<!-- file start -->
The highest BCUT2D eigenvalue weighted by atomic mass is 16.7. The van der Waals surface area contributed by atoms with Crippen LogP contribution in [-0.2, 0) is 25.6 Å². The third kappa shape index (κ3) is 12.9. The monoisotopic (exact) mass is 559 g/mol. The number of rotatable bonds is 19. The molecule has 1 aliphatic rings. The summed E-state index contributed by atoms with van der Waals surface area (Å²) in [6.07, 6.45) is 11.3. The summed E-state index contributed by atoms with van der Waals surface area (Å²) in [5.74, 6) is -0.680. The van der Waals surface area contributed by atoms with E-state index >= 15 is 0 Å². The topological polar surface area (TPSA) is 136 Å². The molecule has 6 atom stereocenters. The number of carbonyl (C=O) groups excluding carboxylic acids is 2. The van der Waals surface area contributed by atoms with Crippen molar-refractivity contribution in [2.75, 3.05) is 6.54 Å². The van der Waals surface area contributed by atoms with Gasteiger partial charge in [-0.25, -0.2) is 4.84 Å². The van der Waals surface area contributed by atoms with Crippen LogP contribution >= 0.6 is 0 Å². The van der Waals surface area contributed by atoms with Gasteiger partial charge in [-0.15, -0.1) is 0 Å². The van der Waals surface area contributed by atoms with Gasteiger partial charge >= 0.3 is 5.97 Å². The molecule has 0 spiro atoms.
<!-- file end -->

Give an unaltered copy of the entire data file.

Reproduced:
The highest BCUT2D eigenvalue weighted by atomic mass is 16.7. The van der Waals surface area contributed by atoms with Crippen LogP contribution in [-0.2, 0) is 25.6 Å². The third kappa shape index (κ3) is 12.9. The monoisotopic (exact) mass is 559 g/mol. The number of rotatable bonds is 19. The molecule has 1 aliphatic rings. The summed E-state index contributed by atoms with van der Waals surface area (Å²) in [6.07, 6.45) is 11.3. The summed E-state index contributed by atoms with van der Waals surface area (Å²) in [5.74, 6) is -0.680. The van der Waals surface area contributed by atoms with E-state index >= 15 is 0 Å². The topological polar surface area (TPSA) is 136 Å². The molecule has 6 atom stereocenters. The number of carbonyl (C=O) groups excluding carboxylic acids is 2. The van der Waals surface area contributed by atoms with Crippen molar-refractivity contribution in [2.75, 3.05) is 6.54 Å². The van der Waals surface area contributed by atoms with Gasteiger partial charge in [-0.25, -0.2) is 4.84 Å². The van der Waals surface area contributed by atoms with Crippen LogP contribution >= 0.6 is 0 Å². The van der Waals surface area contributed by atoms with Gasteiger partial charge in [-0.15, -0.1) is 0 Å². The van der Waals surface area contributed by atoms with Gasteiger partial charge >= 0.3 is 5.97 Å². The molecule has 0 spiro atoms.